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it gets for a democratic. the last time a democratic senator there was 1982. >> worked in alabama. >> also to do better among white voters. doug jones won 30% of the white voter and that was enough to win him a narrow victory. that 70% of white americans who voted for roy moore. >> roy moore, cindy hyde-smith had one gaffe. roy moorehad repeated stories for weeks. >> derek johnson, we thank you very mump. hope to visit you again before today. >> thank you. new complaints filed against the man leading the justice department as many damaging headlines from matt whittaker coming out this morning.
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one raking in $1 million from a non-profit. a charity where he was the only employee. one of the reporters behind that scoop is here live. with fidelity wealth management you get straightforward advice, tailored recommendations, tax-efficient investing strategies, and a dedicated advisor to help you grow and protect your wealth. fidelity wealth management.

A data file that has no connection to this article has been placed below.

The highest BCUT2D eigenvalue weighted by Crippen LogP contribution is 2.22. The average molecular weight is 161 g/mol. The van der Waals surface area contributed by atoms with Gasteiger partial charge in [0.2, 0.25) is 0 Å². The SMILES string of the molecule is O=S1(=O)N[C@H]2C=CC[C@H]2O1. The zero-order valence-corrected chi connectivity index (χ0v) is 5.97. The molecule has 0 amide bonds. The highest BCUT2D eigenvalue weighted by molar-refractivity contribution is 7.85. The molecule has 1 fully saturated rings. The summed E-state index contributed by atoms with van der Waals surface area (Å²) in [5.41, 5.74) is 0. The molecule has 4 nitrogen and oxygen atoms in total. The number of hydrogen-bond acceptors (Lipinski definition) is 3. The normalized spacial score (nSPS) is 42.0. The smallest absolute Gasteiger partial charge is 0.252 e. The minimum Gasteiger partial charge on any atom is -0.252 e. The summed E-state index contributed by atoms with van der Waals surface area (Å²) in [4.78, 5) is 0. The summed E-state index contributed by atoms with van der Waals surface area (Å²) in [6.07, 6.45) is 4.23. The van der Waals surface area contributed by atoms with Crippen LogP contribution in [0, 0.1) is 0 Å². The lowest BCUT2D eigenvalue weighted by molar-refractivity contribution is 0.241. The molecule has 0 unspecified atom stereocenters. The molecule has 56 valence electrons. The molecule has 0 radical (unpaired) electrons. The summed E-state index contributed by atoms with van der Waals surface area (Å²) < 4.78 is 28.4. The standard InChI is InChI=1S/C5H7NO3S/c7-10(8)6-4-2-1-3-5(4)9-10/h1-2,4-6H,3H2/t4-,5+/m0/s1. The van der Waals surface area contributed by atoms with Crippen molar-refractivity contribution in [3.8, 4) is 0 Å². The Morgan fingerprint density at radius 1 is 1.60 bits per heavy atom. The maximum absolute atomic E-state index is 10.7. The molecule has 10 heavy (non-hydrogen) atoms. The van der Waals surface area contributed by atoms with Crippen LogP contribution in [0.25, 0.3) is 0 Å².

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conflict of interest. it's based on newly released financial forms. since coming to washington four years ago, he's made more than a million dollars from a conservative non-profit group that will not disclose its donors. this comes as senate democrats have taken legal action arguing his appointment as acting ag requires senate confirmation. whittaker still enjoys the support of the president who told reporters before leaving yesterday that every one is telling him whittaker is doing a fantastic job. let's get right to pete williams. i thought we might here from him but basically said he's doing a fantastic job. i want to get to you the latest on the complaints and who is behind them. >> this is a group called american oversight. it's formed by a former obama state department lawyer named austin evers. it has to do with his campaign for the senate. matt whittaker's campaign for the senate in 2014.